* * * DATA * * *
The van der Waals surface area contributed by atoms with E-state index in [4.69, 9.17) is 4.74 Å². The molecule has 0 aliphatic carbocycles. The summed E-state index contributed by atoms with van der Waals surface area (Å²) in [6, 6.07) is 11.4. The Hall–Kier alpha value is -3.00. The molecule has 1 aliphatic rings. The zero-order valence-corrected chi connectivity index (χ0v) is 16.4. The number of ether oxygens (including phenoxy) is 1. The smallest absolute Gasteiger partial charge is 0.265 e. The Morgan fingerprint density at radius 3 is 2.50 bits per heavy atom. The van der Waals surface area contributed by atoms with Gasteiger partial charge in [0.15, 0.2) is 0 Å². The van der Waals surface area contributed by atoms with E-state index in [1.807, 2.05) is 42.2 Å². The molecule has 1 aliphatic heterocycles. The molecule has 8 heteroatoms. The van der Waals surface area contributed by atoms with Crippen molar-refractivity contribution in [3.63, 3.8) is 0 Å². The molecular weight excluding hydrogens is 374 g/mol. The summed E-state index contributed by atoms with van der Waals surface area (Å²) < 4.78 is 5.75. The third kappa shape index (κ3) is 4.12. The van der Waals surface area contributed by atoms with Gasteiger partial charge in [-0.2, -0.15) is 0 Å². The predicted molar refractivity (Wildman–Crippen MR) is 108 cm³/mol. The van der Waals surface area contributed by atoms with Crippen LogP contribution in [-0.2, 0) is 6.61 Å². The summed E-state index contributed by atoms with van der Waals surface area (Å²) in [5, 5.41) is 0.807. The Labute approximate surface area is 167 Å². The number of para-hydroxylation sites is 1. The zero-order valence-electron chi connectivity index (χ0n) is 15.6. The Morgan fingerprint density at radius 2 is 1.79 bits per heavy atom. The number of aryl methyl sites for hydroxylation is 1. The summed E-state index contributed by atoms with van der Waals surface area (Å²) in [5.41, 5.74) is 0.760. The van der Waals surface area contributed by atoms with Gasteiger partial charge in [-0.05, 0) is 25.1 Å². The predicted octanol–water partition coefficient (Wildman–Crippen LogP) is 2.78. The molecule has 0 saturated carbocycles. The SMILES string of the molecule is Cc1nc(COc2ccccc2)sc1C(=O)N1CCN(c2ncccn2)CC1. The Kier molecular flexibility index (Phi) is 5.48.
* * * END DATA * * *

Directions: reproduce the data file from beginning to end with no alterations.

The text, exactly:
The van der Waals surface area contributed by atoms with E-state index in [4.69, 9.17) is 4.74 Å². The molecule has 0 aliphatic carbocycles. The summed E-state index contributed by atoms with van der Waals surface area (Å²) in [6, 6.07) is 11.4. The Hall–Kier alpha value is -3.00. The molecule has 1 aliphatic rings. The zero-order valence-corrected chi connectivity index (χ0v) is 16.4. The number of ether oxygens (including phenoxy) is 1. The smallest absolute Gasteiger partial charge is 0.265 e. The Morgan fingerprint density at radius 3 is 2.50 bits per heavy atom. The van der Waals surface area contributed by atoms with Gasteiger partial charge in [0.15, 0.2) is 0 Å². The van der Waals surface area contributed by atoms with E-state index in [1.807, 2.05) is 42.2 Å². The molecule has 1 aliphatic heterocycles. The molecule has 8 heteroatoms. The van der Waals surface area contributed by atoms with Crippen molar-refractivity contribution in [3.63, 3.8) is 0 Å². The molecular weight excluding hydrogens is 374 g/mol. The summed E-state index contributed by atoms with van der Waals surface area (Å²) < 4.78 is 5.75. The third kappa shape index (κ3) is 4.12. The van der Waals surface area contributed by atoms with Gasteiger partial charge in [-0.2, -0.15) is 0 Å². The predicted molar refractivity (Wildman–Crippen MR) is 108 cm³/mol. The van der Waals surface area contributed by atoms with Crippen LogP contribution in [-0.2, 0) is 6.61 Å². The summed E-state index contributed by atoms with van der Waals surface area (Å²) in [5, 5.41) is 0.807. The Labute approximate surface area is 167 Å². The number of para-hydroxylation sites is 1. The zero-order valence-electron chi connectivity index (χ0n) is 15.6. The Morgan fingerprint density at radius 2 is 1.79 bits per heavy atom. The number of aryl methyl sites for hydroxylation is 1. The summed E-state index contributed by atoms with van der Waals surface area (Å²) in [5.41, 5.74) is 0.760. The van der Waals surface area contributed by atoms with Gasteiger partial charge in [-0.05, 0) is 25.1 Å². The predicted octanol–water partition coefficient (Wildman–Crippen LogP) is 2.78. The molecule has 0 saturated carbocycles. The SMILES string of the molecule is Cc1nc(COc2ccccc2)sc1C(=O)N1CCN(c2ncccn2)CC1. The Kier molecular flexibility index (Phi) is 5.48.